Category Archives: In Robyn’s Words

The Gift of Surrender

“…to bestow on them a crown of beauty instead of ashes, the oil of gladness instead of mourning, and a garment of praise instead of a spirit of despair…”

Isaiah 61:3

The phrase “a new normal” has never worked for me. Nothing is normal when it comes to suffering. It doesn’t feel very “normal,” to have your life abruptly upended, to have unexpressed tears stuck in your throat and to see your future plans vanish. However, what I can accept is that with time and grace suffering can be a gift and a path to a life with purpose. It has been 9 and a half years since Tommy’s accident, and I am at the beginning of understanding what surrendering my will to God’s will really means.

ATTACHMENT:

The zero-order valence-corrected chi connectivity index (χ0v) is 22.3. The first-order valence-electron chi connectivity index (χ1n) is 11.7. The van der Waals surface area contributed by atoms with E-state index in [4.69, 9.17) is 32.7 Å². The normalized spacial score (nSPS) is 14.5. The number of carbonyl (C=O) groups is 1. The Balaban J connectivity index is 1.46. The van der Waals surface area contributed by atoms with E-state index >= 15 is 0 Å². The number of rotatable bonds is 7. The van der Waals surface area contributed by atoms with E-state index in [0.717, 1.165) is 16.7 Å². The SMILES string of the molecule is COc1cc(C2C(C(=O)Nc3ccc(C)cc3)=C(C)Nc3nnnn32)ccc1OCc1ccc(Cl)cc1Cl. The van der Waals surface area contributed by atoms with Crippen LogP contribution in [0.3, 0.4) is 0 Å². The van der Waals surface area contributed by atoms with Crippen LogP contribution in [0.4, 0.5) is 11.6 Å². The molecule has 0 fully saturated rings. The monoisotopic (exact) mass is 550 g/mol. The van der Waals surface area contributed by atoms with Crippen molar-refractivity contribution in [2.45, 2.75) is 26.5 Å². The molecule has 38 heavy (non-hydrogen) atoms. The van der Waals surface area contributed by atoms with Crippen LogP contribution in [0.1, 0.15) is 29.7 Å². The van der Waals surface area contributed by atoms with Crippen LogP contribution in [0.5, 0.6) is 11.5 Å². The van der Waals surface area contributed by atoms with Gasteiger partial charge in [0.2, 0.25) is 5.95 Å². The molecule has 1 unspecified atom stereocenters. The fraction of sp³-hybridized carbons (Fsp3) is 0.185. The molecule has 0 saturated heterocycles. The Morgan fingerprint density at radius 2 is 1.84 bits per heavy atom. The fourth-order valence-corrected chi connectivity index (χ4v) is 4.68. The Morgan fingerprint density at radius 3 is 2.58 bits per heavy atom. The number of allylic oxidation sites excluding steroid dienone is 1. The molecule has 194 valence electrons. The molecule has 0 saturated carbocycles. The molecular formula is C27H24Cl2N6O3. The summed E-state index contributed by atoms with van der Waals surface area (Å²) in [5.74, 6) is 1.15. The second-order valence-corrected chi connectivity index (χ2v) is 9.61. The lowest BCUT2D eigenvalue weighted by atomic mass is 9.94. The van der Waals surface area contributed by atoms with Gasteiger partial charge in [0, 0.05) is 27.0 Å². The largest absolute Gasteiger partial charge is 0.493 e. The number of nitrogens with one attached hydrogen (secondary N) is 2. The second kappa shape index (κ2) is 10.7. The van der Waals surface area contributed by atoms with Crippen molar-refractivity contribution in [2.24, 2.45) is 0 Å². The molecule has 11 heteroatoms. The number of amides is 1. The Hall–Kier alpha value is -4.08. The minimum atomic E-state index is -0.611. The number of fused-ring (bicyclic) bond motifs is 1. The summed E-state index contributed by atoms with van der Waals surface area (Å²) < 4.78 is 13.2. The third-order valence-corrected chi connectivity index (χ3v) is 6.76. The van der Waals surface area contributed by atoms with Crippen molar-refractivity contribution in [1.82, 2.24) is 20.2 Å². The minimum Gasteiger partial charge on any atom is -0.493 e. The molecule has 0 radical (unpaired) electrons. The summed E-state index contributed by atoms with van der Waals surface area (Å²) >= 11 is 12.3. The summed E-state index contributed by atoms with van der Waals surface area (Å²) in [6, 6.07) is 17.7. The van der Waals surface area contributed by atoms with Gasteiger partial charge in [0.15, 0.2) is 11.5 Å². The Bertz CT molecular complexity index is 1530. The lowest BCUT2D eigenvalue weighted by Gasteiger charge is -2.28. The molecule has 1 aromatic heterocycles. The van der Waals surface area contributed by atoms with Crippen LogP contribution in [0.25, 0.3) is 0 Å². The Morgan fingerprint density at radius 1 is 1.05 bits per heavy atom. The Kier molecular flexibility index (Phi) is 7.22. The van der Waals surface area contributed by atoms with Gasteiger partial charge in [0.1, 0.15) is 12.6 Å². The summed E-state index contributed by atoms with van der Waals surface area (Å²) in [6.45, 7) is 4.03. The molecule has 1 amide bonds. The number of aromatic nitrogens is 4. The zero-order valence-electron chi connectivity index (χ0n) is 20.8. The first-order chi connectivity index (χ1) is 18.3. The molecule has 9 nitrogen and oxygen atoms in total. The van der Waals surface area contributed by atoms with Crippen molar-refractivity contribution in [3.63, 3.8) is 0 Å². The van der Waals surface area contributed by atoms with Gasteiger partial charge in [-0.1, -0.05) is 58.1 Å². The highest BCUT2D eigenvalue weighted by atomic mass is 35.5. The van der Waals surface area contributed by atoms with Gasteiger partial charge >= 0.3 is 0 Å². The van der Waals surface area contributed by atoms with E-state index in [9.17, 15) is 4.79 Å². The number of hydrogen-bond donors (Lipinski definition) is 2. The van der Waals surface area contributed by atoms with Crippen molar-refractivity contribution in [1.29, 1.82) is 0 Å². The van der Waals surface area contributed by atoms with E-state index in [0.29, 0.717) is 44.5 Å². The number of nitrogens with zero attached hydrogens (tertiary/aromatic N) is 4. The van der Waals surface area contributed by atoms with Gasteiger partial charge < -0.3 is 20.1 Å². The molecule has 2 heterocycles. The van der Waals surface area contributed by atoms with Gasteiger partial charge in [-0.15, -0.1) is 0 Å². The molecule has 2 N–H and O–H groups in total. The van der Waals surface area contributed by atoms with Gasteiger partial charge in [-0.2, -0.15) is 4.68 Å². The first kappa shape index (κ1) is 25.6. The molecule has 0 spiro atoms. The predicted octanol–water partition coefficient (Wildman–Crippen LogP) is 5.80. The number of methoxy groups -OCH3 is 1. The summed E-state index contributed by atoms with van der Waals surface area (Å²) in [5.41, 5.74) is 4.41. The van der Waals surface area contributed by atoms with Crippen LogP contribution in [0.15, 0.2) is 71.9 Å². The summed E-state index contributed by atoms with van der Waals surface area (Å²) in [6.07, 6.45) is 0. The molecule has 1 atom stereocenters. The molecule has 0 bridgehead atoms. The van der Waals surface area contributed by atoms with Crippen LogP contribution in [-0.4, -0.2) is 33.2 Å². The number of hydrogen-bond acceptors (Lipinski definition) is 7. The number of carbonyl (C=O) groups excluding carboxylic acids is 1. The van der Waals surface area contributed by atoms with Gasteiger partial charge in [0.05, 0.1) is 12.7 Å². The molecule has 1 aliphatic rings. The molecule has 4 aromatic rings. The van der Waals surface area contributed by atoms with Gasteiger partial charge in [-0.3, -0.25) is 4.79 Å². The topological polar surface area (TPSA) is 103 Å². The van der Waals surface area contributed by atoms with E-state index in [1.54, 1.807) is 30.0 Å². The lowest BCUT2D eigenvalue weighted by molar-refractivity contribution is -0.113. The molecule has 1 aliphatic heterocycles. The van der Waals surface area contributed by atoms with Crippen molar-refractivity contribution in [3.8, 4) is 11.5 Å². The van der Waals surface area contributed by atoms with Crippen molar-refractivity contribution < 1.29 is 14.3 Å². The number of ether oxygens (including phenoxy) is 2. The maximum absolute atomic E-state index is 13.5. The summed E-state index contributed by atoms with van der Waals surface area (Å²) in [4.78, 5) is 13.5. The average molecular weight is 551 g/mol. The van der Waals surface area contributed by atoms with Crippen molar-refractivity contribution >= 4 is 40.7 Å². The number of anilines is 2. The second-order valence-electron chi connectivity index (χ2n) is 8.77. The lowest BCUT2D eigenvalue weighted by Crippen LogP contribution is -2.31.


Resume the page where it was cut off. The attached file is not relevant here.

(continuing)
Surrendering takes discipline, it takes prayer, it takes head and heart understanding of what surrender looks and feels like. Let’s start with the opposite of surrender, which is control. What does control look like?  Something like: it is my responsibility to make sure Tommy stays healthy. I need to have everything in order legally and financially so that I am not taken by surprise, or maybe I find myself preoccupied with the family’s health whether it be spiritual, emotional, or physical. Surrender looks like…OK all of these things are important and need to be considered. I will do my part to be wise and disciplined, praying for God’s guidance with the realization that I am not in charge of the outcome. It takes time and discipline to practice this mindset. What helps me and strengthens my faith is to look back and see how we have been cared for in every one of these areas in unexpected ways and most of the time without my help!